The major arthropod pests of this plant species include aphids, moths (worms), fungus gnats, mealybugs, scales, shore flies and thrips. Mealybug, mite, and scale infestations are typically the result of bringing infested plant material into the greenhouse. Aphids, moths, fungus gnats, shore flies and thrips have the ability to fly and thus invade the greenhouse from weeds and other infested plants outside. In the control section for each pest, a few of the many registered and effective pesticides will be listed. For a complete listing please consult the references at the end of this report.

1) Aphids

Symptoms -
Aphids are pear-shaped, soft-bodied insects which vary in color from light green to dark brown. Infestations may go undetected until honeydew or sooty mold is observed. Aphids can cause distortion of new growth or, in extreme cases, infested plants can be stunted.

Control -
Aphids are relatively easy to control with many registered materials. Phytotoxicity to this plant has been caused by many different chemicals. Please conduct your own tests to see what is safe under your conditions. Root aphids have been controlled with soil drenches of Diazinon.

2) Caterpillars (worms)

Symptoms -
Infestations are easy to detect because worms, their excrement and the damage they cause, are usually quite visible to the unaided eye. Damage appears as holes in the center or along the edges of leaves. Damage by worms is often confused with slug or snail damage. The only way to determine which pest is involved is to find a specimen. Old damage can be distinguished from new by the calloused appearance of the older damaged areas (worms are usually gone by this time).

Control -

3) Fungus gnats

Symptoms -
Fungus gnats are small black flies (1/8 inch long) and are frequently observed running around the soil surface or on leaves and are often confused for Shore flies (see later section). The adults have long bead-like antennae and their legs hang down as they fly. These insects are very weak fliers and appear to "flit" around randomly. The larvae are small legless "worms" with black heads and clear bodies that inhabit the soil. The larvae spin webs on the soil surface which resemble spider webs. Damage is caused by larvae feeding on roots, root hairs, leaves in contact with the soil and lower stem tissues. Feeding damage may predispose plants to disease and they are often found in close association with diseased plants or cuttings. Adults do not cause any direct damage, but are responsible for many consumer complaints to growers. Adults emerge and fly around in retail shops, homes, or offices and are therefore a nuisance. For further information please consult Extension Entomology Report #74 (Management of fungus gnats in greenhouse ornamentals).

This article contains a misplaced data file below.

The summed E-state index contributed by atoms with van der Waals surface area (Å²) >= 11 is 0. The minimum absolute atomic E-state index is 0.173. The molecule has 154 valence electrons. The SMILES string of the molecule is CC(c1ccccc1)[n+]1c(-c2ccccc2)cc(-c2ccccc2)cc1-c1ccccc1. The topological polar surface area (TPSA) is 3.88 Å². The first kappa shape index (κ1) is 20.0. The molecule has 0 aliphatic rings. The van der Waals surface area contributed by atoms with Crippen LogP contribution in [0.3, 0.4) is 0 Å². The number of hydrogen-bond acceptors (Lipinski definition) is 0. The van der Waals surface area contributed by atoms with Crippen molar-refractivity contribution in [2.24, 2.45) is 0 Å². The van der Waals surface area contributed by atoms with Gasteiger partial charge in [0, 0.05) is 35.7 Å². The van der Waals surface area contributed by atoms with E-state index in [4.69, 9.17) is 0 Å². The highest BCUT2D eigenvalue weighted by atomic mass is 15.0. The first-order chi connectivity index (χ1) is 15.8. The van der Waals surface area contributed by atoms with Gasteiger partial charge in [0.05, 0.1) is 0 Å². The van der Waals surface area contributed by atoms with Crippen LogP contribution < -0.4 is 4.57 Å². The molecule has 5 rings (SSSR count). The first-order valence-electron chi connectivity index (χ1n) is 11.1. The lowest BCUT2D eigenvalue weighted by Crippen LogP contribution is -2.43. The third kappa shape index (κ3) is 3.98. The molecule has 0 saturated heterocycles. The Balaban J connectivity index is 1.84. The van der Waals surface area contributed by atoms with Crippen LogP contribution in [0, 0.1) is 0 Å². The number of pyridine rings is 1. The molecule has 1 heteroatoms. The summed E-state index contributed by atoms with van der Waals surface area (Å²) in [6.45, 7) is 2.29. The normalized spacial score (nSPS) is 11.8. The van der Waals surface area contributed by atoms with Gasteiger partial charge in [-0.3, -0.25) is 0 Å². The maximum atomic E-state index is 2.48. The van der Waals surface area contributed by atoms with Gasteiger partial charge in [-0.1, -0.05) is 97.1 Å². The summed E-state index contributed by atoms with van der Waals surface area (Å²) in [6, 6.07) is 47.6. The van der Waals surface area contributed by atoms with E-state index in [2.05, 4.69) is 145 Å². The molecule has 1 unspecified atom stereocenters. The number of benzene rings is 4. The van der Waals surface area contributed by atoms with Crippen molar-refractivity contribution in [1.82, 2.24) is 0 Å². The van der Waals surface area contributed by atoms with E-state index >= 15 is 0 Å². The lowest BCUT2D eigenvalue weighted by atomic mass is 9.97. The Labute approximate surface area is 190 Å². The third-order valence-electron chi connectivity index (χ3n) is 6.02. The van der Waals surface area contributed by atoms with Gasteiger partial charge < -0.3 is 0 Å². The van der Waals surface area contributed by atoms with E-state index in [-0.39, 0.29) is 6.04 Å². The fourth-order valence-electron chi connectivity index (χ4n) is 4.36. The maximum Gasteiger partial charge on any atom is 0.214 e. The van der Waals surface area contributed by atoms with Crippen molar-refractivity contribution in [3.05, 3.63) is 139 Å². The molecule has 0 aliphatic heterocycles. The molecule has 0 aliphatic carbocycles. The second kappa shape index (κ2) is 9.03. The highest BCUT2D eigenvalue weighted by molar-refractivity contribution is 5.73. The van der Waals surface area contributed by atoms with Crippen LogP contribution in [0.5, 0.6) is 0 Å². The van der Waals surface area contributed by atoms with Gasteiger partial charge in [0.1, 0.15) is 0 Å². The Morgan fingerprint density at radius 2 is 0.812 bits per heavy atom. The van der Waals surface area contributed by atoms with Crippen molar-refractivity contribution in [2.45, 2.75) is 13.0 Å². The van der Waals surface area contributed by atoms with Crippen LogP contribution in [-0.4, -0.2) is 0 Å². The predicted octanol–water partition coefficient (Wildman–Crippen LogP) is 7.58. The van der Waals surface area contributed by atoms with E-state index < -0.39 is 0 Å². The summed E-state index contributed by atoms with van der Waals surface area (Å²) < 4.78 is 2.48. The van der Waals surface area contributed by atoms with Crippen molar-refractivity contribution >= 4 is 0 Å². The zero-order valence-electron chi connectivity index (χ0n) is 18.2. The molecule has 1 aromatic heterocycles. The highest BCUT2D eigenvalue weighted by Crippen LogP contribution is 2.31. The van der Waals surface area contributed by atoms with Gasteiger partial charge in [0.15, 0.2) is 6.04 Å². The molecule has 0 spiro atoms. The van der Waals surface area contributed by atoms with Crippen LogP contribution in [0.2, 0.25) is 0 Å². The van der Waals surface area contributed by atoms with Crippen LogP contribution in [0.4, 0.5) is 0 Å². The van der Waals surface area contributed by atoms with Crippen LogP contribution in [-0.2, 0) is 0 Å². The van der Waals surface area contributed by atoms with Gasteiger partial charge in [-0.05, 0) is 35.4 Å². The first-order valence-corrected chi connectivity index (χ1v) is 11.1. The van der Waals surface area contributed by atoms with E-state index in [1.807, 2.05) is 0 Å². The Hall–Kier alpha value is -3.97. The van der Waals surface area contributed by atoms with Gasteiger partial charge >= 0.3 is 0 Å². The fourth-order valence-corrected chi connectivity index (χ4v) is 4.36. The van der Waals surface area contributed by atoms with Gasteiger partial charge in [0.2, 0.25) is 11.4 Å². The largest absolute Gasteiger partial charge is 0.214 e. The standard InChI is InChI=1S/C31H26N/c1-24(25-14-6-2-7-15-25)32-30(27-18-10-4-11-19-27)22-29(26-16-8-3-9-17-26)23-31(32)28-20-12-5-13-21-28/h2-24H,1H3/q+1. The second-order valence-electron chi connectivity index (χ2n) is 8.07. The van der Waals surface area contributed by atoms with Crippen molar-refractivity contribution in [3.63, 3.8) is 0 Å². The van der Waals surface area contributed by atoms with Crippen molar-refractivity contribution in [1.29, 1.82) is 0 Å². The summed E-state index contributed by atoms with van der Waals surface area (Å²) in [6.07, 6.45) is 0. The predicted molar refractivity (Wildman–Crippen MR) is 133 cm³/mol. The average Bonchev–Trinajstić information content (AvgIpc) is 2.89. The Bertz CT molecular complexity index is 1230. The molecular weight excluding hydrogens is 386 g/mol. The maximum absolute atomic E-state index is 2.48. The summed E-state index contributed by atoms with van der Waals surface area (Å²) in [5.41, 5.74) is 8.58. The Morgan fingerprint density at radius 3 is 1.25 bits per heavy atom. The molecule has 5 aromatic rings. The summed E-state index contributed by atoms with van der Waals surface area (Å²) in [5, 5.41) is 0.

Control -
Reduce the amount of water applied to each pot where possible. Avoid algae growth where possible. Soil drenches or soil-surface sprays are effective at controlling the larvae. Nematodes that seek out insects in the soil are sold commercially and have been shown to control these pests without causing any negative effects to the host plants. Adults are very sensitive to most chemicals.

4) Mealybugs

Symptoms -
Mealybugs appear as white, cottony masses in leaf axils, on the lower surfaces of leaves and on the roots. Honeydew and sooty mold are often present and infested plants become stunted, and with severe infestations, plant parts begin to die.

Control -